One of the most provocative questions in behavioral finance is what causes some people to end up with lots of money, and some with very little. Yawn! you say! How is that provocative? It’s provocative causes lead to policy and private market solutions, if you want to treat problems. And the traditionally presumed causes are very different from the ones put forth by behavioral finance. So a recent paper by Justine Hastings and Olivia Mitchell looking at why certain people end up with more or less wealth is provocative because it goes against the common wisdom that the most important lever for improving saving and investment behavior is for financial literacy to be increased. While classic economics says it’s about rationality, behavioral economics says it’s about patience. In their own words:
Two competing explanations for why consumers have trouble with financial decisions are gaining momentum. One is that people are financially illiterate since they lack understanding of simple economic concepts and cannot carry out computations such as computing compound interest, which could cause them to make suboptimal financial decisions. A second is that impatience or present-bias might explain suboptimal financial decisions. That is, some people persistently choose immediate gratification instead of taking advantage of larger long-term payoffs. We use experimental evidence from Chile to explore how these factors appear related to poor financial decisions. Our results show that our measure of impatience is a strong predictor of wealth and investment in health. Financial literacy is also correlated with wealth though it appears to be a weaker predictor of sensitivity to framing in investment decisions. Policymakers interested in enhancing retirement wellbeing would do well to consider the importance of these factors.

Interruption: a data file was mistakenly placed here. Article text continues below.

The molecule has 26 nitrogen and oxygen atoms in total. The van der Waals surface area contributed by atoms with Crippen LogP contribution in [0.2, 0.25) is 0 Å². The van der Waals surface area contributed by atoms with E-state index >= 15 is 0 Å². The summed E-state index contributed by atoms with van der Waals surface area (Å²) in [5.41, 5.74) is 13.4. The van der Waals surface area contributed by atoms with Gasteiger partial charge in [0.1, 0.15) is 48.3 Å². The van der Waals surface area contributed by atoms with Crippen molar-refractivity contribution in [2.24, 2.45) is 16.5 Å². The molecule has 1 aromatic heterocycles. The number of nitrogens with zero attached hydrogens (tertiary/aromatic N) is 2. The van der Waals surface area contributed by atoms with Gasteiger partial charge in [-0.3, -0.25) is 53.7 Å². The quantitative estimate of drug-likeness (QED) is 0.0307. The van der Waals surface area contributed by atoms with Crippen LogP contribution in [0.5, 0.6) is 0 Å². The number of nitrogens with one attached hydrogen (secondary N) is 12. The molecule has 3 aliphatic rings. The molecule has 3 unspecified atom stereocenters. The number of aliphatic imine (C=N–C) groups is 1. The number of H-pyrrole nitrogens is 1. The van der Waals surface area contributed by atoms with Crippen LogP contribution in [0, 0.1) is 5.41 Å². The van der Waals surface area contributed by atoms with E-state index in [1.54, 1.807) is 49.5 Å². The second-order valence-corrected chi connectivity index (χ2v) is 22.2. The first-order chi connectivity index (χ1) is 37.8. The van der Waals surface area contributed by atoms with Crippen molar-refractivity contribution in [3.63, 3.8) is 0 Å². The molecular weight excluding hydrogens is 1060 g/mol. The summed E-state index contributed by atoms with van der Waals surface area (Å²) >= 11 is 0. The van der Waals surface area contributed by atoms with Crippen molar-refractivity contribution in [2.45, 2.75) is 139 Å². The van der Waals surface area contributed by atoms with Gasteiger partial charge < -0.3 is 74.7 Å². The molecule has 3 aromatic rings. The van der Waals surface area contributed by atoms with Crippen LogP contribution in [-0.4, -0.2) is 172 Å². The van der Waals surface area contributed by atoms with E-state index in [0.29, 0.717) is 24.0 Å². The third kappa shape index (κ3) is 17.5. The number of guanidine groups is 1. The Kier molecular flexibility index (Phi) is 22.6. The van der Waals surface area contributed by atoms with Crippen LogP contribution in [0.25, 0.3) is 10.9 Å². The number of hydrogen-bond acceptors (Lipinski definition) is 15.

To reiterate, patience is a better predictor of health and wealth outcomes than financial literacy. This implies that just teaching people about compound interest and diversification may not improve financial outcomes much. You need to change peoples ability to defer gratification, to be more patient. The earliest evidence I’m aware of about this was in the 1960s. You can read more about delayed gratification and life-long outcomes in this great New Yorker piece.
But they have now replicated the Mischel Marshmallow experiment, so we get to see what patience and self-control look like in action very early on in life (and very cute).